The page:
Audio Available!

Audio Available!
Be sure to check out in each blog post the links to the audio recordings of my homilies. They are at the beginning of each post! Also, look to the right for links to Audio from other good resources!

Thursday, March 26, 2015

Palm Sunday



Saint Thomas in last week's reading when our Lord returns to Judah "Let us go to to die with Him"

Shroud of Turin
Jesus' shroud is bloody, sign of love to the end

Syndona
Follower of Jesus' "garment"
Passion play: as Simon, as a soldier, I know the terror of being pulled out of the crowd in order to participate in something so horrible. We recoil, we cringe!
When we are baptized we are grabbed like this man in order to share in the Lord's passion
We run away after baptism to save ourselves 



Brian Walch
"this time, if I'm asked to leave, I will stay because I feel called to mix my blood with the blood of Christ for the salvation of these people souls."

Sunday, March 15, 2015

Homily 5th Lent (B Readings)

Audio from 10:30 Mass (click here) Life without Jesus, brothers and sisters, isn't life at all.  I want us to try to appreciate the gift of our faith in Christ Jesus and how He has changed our lives.
The blind man today represents all of us.  Jesus looks upon us with compassion, for we are broken.  This man's is broken by being blind from birth.  All of us, in our souls, are broken by Original Sin.  Original Sin is not a sin by which we are ourselves responsible, but is still a reality we have to live with.  We are blind and broken in lots of ways, as the Catechism describes in pars. 399 & 400:
399      Scripture portrays the tragic consequences of this first disobedience. Adam and Eve immediately lose the grace of original holiness. They become afraid of the God of whom they have conceived a distorted image—that of a God jealous of his prerogatives.
400      The harmony in which they had found themselves, thanks to original justice, is now destroyed: the control of the soul’s spiritual faculties over the body is shattered; the union of man and woman becomes subject to tensions, their relations henceforth marked by lust and domination. Harmony with creation is broken: visible creation has become alien and hostile to man. Because of man, creation is now subject “to its bondage to decay.” Finally, the consequence explicitly foretold for this disobedience will come true: man will “return to the ground,” for out of it he was taken. Death makes its entrance into human history.(1607, 2514, 602, 1008)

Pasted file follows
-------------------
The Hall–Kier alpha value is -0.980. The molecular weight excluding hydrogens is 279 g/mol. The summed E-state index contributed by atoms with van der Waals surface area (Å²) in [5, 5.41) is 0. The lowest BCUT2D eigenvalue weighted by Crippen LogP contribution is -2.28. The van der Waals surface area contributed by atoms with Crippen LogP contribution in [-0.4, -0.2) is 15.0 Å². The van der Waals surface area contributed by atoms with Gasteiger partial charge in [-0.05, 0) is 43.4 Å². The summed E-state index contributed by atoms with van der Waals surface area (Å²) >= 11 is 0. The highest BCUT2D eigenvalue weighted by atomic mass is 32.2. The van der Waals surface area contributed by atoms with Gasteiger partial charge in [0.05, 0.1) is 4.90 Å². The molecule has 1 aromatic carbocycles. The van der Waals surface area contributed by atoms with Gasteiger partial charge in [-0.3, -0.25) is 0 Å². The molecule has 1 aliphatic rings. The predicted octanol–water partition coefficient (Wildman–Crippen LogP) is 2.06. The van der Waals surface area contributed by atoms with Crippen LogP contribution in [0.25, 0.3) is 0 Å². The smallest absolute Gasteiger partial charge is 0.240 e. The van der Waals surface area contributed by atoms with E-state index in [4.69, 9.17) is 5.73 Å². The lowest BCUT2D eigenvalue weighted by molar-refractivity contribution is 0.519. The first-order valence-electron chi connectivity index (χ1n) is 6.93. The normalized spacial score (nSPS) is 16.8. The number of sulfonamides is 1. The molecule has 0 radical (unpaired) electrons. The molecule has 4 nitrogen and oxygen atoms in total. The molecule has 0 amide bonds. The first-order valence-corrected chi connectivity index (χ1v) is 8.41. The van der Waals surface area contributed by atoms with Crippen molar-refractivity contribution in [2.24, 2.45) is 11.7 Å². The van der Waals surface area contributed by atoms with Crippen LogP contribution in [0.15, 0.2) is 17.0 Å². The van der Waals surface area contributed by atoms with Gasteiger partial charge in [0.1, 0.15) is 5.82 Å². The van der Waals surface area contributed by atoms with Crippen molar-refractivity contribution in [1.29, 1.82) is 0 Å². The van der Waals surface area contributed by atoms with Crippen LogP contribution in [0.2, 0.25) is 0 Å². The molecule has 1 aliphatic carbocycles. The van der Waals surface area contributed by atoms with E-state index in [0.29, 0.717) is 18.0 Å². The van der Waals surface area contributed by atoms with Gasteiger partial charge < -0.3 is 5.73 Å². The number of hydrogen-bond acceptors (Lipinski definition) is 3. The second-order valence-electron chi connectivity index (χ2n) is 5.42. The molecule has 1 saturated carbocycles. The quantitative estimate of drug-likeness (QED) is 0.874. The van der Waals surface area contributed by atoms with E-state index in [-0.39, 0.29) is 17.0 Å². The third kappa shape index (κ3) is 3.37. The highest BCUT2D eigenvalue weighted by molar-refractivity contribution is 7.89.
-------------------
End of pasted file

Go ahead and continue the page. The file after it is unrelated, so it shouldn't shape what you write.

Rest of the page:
If you have any doubts of this brokenness from birth, put a few 2- or 3-year olds down by some toys and sit back and watch.  Eventually there will be stealing, hitting, and wailing and tears.  That's the fallen humanity that Jesus looks upon today and reaches out to heal.  And he doesn't do it just for some "generic" humanity.  Jesus looks at you, comes to you, and heals you in the specific ways that you need it.  We all have specific wounds, unique pains, and particular defects that need healing, comforting, and strengthening by Christ.
Try to imagine your life without Christ Jesus.  What parts of your life has He changed for the better?  I don't know where I would be without God, without a loving Father in Heaven who has promised me a future; without a Savior who would have died on the Cross if I was the only sinner in the world; without the Holy Spirit who is poured into my heart and has shared with me His own divine life so I can become like Jesus, too.  Where would I be if I didn't know that love was at the center of the universe, was the very thing holding it all in existence?  What would my relationships look like?  Would I have ever learned to forgive those who hurt me the most?  Would I be living only for possessions or popularity or power?  Would my sins have gotten the best of me and perhaps even taken my life early?  
Life without Jesus, brothers and sisters, isn't life at all.  This is what Saint Paul is talking about when he says: “Awake, O sleeper, and arise from the dead, and Christ will give you light.”